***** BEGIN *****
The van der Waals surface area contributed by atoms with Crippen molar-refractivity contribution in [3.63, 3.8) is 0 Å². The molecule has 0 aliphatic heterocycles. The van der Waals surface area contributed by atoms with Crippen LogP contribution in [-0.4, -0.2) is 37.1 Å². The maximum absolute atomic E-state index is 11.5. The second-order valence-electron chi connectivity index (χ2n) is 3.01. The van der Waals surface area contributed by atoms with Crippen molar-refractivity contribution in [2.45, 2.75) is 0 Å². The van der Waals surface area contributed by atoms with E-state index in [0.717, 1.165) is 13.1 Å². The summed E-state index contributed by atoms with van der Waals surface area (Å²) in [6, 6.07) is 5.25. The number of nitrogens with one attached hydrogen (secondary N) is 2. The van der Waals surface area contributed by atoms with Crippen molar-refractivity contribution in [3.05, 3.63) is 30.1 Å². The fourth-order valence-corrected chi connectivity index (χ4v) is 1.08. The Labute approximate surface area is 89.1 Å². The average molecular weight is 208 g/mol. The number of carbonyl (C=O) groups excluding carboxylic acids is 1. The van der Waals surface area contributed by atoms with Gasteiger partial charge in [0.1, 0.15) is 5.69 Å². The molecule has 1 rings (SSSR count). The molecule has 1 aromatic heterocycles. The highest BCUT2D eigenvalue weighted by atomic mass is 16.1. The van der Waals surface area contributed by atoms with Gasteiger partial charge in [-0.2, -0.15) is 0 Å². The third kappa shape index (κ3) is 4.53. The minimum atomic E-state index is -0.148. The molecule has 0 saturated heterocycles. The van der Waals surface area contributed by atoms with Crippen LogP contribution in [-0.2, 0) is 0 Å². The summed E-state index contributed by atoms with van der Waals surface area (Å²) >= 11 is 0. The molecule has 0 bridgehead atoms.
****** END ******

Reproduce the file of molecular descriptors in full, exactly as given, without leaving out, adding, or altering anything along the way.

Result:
The van der Waals surface area contributed by atoms with Crippen molar-refractivity contribution in [3.63, 3.8) is 0 Å². The molecule has 0 aliphatic heterocycles. The van der Waals surface area contributed by atoms with Crippen LogP contribution in [-0.4, -0.2) is 37.1 Å². The maximum absolute atomic E-state index is 11.5. The second-order valence-electron chi connectivity index (χ2n) is 3.01. The van der Waals surface area contributed by atoms with Crippen molar-refractivity contribution in [2.45, 2.75) is 0 Å². The van der Waals surface area contributed by atoms with E-state index in [0.717, 1.165) is 13.1 Å². The summed E-state index contributed by atoms with van der Waals surface area (Å²) in [6, 6.07) is 5.25. The number of nitrogens with one attached hydrogen (secondary N) is 2. The van der Waals surface area contributed by atoms with Crippen molar-refractivity contribution in [3.05, 3.63) is 30.1 Å². The fourth-order valence-corrected chi connectivity index (χ4v) is 1.08. The Labute approximate surface area is 89.1 Å². The average molecular weight is 208 g/mol. The number of carbonyl (C=O) groups excluding carboxylic acids is 1. The van der Waals surface area contributed by atoms with Gasteiger partial charge in [0.1, 0.15) is 5.69 Å². The molecule has 1 rings (SSSR count). The molecule has 1 aromatic heterocycles. The highest BCUT2D eigenvalue weighted by atomic mass is 16.1. The van der Waals surface area contributed by atoms with Gasteiger partial charge in [-0.2, -0.15) is 0 Å². The third kappa shape index (κ3) is 4.53. The minimum atomic E-state index is -0.148. The molecule has 0 saturated heterocycles. The van der Waals surface area contributed by atoms with Crippen LogP contribution in [-0.2, 0) is 0 Å². The summed E-state index contributed by atoms with van der Waals surface area (Å²) >= 11 is 0. The molecule has 0 bridgehead atoms.